Superhot is so brilliantly unique and whilst fun to play it’s fair to say it does have its fair share of slight niggles. The shooting mechanics are spot on and there’s no denying that, but most everything else in your offence arsenal just isn’t as slick. Melee feels sticky and not as forceful as I’d like, throwing bottles, pool balls, weapons perhaps doesn’t have the kick behind them I was expecting and whilst causing damage, the impact isn’t as well, impactful as you would may expect (though the sword is awesome. Really, really awesome).
The campaign is brilliantly fun, but it’s over in around an hour and a half, depending on how quickly you can pick it up. The story is engaging but so, so short and could have probably done with a little more fleshing out, the levels aren’t necessarily short, there just aren’t enough of them. I could have happily played through another four or five hours of Superhot without getting bored.
Is there much to do outside of the campaign? You’re able to unlock a variety of challenges that will test your skills with an individual weapons though these do take place on the same maps which you’ve been playing throughout the campaign, lessening the appeal somewhat as you feel you’ve just done it all before albeit with slightly different weaponry. It’s never not fun, it’s just slightly repetitive and you feel like some more unique arenas could have been created for these interesting challenge modes. Alongside this you’ve got Endless mode which is, as you’d expect, a challenge where you just keep going and going against the red men until you finally succumb to their violent ways. I mean, it’s ok but it’s about as generic an endless mode as you can imagine and short of Trophy Hunting, I’m not sure why you would play this mode over the campaign or challenge modes. Still it’s nice to see it there if you’re fancying your chances against a legion of slow moving red folk.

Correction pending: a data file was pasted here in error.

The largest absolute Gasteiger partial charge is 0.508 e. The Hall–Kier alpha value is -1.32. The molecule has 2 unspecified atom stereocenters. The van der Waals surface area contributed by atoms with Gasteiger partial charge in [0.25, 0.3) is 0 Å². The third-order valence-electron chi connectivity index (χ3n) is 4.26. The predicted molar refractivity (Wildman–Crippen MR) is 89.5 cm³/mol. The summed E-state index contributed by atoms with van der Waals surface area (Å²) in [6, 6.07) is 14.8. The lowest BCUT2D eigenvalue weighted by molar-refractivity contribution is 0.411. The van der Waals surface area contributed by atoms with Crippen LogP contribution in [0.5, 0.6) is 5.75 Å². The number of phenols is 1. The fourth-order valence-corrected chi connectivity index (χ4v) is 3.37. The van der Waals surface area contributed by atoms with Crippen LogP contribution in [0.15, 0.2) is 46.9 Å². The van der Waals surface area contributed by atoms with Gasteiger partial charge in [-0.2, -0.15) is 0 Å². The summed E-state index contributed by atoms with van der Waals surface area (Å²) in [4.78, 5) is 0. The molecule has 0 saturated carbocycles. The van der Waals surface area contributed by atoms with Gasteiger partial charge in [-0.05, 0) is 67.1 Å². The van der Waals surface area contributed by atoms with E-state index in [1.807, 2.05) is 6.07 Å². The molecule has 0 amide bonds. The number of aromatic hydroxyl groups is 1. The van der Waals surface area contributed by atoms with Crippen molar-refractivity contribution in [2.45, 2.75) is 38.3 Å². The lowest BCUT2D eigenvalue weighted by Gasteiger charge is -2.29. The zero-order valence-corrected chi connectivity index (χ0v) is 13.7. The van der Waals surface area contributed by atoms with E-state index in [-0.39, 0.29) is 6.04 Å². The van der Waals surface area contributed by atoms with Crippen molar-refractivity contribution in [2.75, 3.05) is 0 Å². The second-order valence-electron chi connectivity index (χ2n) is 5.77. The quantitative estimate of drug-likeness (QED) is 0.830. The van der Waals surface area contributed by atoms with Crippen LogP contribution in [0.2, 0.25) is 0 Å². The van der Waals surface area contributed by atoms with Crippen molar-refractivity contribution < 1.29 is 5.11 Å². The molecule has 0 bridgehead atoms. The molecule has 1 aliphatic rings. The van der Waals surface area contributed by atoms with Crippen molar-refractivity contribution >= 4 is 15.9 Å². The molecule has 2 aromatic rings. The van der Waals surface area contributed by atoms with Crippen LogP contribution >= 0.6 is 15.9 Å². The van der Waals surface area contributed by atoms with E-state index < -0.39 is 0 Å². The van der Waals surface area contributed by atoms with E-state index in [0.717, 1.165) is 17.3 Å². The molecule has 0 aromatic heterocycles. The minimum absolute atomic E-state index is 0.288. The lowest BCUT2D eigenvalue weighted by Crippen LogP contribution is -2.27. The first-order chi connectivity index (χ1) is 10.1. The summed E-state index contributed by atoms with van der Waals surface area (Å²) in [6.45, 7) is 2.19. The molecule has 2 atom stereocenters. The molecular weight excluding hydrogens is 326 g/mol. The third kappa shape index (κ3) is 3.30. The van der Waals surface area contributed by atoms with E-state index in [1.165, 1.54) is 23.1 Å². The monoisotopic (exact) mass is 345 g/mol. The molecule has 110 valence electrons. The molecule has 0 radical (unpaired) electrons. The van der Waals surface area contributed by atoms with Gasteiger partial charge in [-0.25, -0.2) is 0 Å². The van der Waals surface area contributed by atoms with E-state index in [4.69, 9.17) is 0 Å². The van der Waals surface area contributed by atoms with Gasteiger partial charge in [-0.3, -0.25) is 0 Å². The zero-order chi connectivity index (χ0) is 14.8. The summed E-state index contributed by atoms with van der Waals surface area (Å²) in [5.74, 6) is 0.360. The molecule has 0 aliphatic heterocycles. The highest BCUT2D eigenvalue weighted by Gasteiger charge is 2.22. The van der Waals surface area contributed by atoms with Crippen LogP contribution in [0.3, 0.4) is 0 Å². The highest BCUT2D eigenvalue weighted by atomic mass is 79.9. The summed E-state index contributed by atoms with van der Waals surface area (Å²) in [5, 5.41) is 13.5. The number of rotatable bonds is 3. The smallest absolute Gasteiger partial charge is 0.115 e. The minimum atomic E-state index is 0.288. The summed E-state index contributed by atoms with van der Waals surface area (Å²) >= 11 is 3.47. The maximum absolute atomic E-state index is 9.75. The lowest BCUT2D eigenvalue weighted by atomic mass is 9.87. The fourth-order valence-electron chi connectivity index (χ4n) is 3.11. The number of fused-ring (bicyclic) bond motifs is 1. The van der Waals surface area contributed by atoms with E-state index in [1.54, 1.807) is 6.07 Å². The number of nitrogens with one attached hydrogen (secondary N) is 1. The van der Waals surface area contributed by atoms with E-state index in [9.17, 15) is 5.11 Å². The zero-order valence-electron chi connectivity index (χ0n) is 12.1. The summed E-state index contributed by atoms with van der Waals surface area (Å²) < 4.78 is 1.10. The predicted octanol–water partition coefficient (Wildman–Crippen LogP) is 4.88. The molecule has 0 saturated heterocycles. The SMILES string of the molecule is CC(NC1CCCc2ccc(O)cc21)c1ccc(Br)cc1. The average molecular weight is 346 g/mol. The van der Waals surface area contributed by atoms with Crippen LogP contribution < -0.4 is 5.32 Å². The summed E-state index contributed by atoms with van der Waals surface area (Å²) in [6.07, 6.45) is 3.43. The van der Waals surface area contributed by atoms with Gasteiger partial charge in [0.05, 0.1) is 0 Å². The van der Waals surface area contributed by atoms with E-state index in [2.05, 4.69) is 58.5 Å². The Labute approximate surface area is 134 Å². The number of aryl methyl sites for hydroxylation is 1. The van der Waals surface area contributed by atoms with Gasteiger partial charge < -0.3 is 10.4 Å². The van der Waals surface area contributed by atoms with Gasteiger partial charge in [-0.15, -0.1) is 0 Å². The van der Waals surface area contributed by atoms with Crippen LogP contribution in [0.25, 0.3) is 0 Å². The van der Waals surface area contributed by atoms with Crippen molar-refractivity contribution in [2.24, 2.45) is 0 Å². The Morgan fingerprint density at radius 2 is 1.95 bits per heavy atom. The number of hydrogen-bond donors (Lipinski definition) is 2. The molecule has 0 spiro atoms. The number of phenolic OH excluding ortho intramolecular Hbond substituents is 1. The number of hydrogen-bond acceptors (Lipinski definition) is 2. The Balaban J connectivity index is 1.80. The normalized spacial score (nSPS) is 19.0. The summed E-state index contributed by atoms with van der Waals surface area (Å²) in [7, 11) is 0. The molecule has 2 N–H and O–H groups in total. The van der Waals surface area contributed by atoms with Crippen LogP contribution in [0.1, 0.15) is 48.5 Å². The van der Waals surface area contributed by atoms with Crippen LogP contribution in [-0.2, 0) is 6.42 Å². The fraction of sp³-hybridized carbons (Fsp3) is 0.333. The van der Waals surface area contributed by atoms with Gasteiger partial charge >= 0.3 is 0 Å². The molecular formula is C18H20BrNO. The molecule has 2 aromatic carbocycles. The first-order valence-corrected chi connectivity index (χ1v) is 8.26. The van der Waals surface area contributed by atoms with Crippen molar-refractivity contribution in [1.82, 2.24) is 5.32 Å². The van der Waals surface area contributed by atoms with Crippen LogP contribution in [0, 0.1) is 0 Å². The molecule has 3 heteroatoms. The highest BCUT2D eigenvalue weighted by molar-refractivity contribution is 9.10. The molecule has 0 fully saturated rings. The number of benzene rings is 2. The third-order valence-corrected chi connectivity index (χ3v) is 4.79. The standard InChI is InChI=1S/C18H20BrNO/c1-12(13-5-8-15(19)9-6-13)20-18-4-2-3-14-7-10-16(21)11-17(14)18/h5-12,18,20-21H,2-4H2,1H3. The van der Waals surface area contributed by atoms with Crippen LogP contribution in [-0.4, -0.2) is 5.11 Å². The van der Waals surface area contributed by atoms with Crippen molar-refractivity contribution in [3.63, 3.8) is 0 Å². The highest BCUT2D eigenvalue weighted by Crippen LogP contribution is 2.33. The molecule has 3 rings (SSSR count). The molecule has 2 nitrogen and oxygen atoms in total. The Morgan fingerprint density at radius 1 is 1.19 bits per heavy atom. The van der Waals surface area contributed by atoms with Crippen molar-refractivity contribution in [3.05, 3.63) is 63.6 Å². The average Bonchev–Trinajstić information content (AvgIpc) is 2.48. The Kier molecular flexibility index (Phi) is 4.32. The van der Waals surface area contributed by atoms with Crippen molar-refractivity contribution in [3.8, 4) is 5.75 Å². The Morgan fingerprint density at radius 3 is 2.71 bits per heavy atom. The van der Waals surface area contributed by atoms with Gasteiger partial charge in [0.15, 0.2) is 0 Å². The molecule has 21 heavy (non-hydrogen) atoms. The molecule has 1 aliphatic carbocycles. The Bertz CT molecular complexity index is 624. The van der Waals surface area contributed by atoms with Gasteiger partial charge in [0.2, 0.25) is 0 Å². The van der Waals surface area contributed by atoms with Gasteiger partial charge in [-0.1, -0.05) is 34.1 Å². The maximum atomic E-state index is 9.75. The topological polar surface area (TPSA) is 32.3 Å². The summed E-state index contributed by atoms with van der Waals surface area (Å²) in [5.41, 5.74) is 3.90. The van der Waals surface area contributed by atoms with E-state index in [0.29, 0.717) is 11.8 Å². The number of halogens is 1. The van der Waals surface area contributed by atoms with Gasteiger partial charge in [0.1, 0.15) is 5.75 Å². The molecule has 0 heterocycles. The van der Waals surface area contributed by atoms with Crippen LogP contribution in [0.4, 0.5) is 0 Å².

In closing and niggles aside, it’s difficult to really give Superhot anything other than a glowing recommendation. It’s horrendously fun, with a fantastic mechanic that makes the game stand out above nearly any other puzzle/FPS game you can imagine. I’m so glad I’ve been able to jump in and experience the game for myself on my own sofa. Yes, there are niggles, but in no way do they lesser the experience. It’s a flawed but fantastic tour-de-force of game design and so wholly unique, I can’t imagine any type of gamer wouldn’t get something out of Superhot.